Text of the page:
War between Armenia and Azerbaijan highlights Turkey–Israel tensions 
26 Nov 2020|

On 10 November, Armenian Prime Minister Nikol Pashinyan informed Armenia that he was surrendering to end his country’s war with Azerbaijan. That prompted massive protests which put  the future of the government and the surrender itself in doubt. While the official ceasefire terms announced by Russia, Armenia and Azerbaijan do not mention Turkey and make provision only for Russian peacekeepers, it seems that Turkish soldiers will take part in monitoring and implementation of the deal alongside about 2,000 Russian peacekeepers as part of a separate agreement between Ankara and Moscow.

The war between Armenia and Azerbaijan, the latter backed heavily by both Turkey and Israel, is not merely a continuation of the conflict over the disputed territory of Nagorno-Karabakh. Azerbaijan’s President Ilham Aliyev has called the conflict the ‘Second Karabakh war’. Yet this war was planned, organised, and is being overseen for the first time by Turkey, which has provided Azerbaijan with armed drones as well as a mercenary army of Syrians. These, alongside Israel’s provision of sophisticated drones and missiles to Azerbaijan, have accounted for its remarkable military success.

Turkish President Recep Tayyip Erdogan has watched and learned from Russia and Iran over the past decade how to effectively employ proxies and mercenaries to rewrite regional orders and control conflicts at little political or financial cost and, after developing a powerful drone capability, the student became the master. Combining an endless supply of Syrian mercenaries with a deadly drone armada and a small backbone of Turkish soldiers, Erdogan’s new capabilities exploded onto the regional scene in 2020 by first smashing the forces of the Assad regime and its backers in Syria and then those of warlord Khalifa Haftar and his allies in Libya.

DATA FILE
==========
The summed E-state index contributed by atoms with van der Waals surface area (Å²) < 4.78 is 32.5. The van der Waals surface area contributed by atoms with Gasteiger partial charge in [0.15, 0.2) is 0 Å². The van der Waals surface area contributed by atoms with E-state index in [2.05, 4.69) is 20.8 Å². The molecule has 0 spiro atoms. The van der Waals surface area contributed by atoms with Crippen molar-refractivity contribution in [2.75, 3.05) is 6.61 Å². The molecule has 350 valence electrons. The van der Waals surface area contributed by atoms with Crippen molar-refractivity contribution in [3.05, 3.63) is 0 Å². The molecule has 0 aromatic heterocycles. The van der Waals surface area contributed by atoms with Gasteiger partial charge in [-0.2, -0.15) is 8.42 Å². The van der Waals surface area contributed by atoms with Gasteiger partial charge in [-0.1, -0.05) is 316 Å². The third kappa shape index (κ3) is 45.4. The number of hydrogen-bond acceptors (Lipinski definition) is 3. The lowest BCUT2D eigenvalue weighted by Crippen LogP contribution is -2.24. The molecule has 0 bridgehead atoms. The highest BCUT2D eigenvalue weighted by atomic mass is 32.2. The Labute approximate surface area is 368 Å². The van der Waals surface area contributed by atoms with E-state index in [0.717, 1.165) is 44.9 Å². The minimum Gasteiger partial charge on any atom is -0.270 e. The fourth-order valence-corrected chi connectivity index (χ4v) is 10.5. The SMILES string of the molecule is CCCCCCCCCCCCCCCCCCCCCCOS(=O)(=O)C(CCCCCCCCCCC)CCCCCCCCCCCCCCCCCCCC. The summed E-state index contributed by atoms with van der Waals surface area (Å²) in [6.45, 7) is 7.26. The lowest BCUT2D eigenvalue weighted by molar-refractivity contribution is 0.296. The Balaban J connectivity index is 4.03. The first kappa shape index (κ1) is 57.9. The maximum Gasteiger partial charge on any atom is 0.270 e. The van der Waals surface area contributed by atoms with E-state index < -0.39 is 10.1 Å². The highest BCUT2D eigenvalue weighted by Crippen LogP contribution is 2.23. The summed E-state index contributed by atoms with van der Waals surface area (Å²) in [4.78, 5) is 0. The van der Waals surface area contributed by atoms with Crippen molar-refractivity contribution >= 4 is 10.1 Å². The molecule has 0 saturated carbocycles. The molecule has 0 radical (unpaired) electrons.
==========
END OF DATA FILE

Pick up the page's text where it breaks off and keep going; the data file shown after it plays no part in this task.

Erdogan’s moves to co-opt Azerbaijan’s conflict with Armenia over Nagorno-Karabakh, a territory universally recognised as Azerbaijani despite Armenia’s conquest of it in a war in the 1990s, are part of an apparent drive to involve Turkey in more and more conflicts, and to bypass international forums for dealing with conflicts. Erdogan’s goal appears to be to divide up the region with Russia, and to a lesser extent Iran, as has happened in Syria and Libya.

Ankara seems to be using each conflict as a bargaining chip in every other so that these strategic competitors can define spheres of influence, while undermining international and especially US influence, a goal that unites all three.

Erdogan also wants to force Azerbaijan to choose between Turkey and Israel. In 2011, Turkish ambassador to Azerbaijan Hulusi Kilic reportedly said the country should ‘reconsider’ its relations with Israel and that it needed to stand by Turkey in opposition to Israel. He also made vague threats about ‘possible problems’ with the oil pipeline used to supply Israel with Azerbaijani oil via Turkey. A retired US diplomat told Mark Perry in Foreign Policy in 2012 that a massive arms deal between Israel and Azerbaijan in 2010 had Erdogan ‘sputtering in rage’.